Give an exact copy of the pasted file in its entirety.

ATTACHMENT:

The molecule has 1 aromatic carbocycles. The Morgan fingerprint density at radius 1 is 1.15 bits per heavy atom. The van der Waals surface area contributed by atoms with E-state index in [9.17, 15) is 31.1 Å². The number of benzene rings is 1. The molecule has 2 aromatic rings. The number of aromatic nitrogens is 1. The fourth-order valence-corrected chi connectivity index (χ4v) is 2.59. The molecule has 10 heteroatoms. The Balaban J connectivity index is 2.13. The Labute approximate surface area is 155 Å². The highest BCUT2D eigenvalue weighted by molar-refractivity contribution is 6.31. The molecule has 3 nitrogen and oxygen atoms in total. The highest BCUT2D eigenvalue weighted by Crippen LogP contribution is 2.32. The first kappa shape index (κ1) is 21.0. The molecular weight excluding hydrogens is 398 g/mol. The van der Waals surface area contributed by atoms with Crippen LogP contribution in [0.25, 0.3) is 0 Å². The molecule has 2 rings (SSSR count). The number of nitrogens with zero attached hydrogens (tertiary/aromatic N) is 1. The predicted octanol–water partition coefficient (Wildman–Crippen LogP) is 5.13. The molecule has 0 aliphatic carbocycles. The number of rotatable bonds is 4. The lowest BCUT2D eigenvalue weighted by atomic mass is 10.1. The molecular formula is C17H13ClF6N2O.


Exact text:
The molecule has 1 aromatic carbocycles. The Morgan fingerprint density at radius 1 is 1.15 bits per heavy atom. The van der Waals surface area contributed by atoms with E-state index in [9.17, 15) is 31.1 Å². The number of benzene rings is 1. The molecule has 2 aromatic rings. The number of aromatic nitrogens is 1. The fourth-order valence-corrected chi connectivity index (χ4v) is 2.59. The molecule has 10 heteroatoms. The Balaban J connectivity index is 2.13. The Labute approximate surface area is 155 Å². The highest BCUT2D eigenvalue weighted by molar-refractivity contribution is 6.31. The molecule has 3 nitrogen and oxygen atoms in total. The highest BCUT2D eigenvalue weighted by Crippen LogP contribution is 2.32. The first kappa shape index (κ1) is 21.0. The molecular weight excluding hydrogens is 398 g/mol. The van der Waals surface area contributed by atoms with Crippen LogP contribution in [0.25, 0.3) is 0 Å². The molecule has 2 rings (SSSR count). The number of nitrogens with zero attached hydrogens (tertiary/aromatic N) is 1. The predicted octanol–water partition coefficient (Wildman–Crippen LogP) is 5.13. The molecule has 0 aliphatic carbocycles. The number of rotatable bonds is 4. The lowest BCUT2D eigenvalue weighted by atomic mass is 10.1. The molecular formula is C17H13ClF6N2O.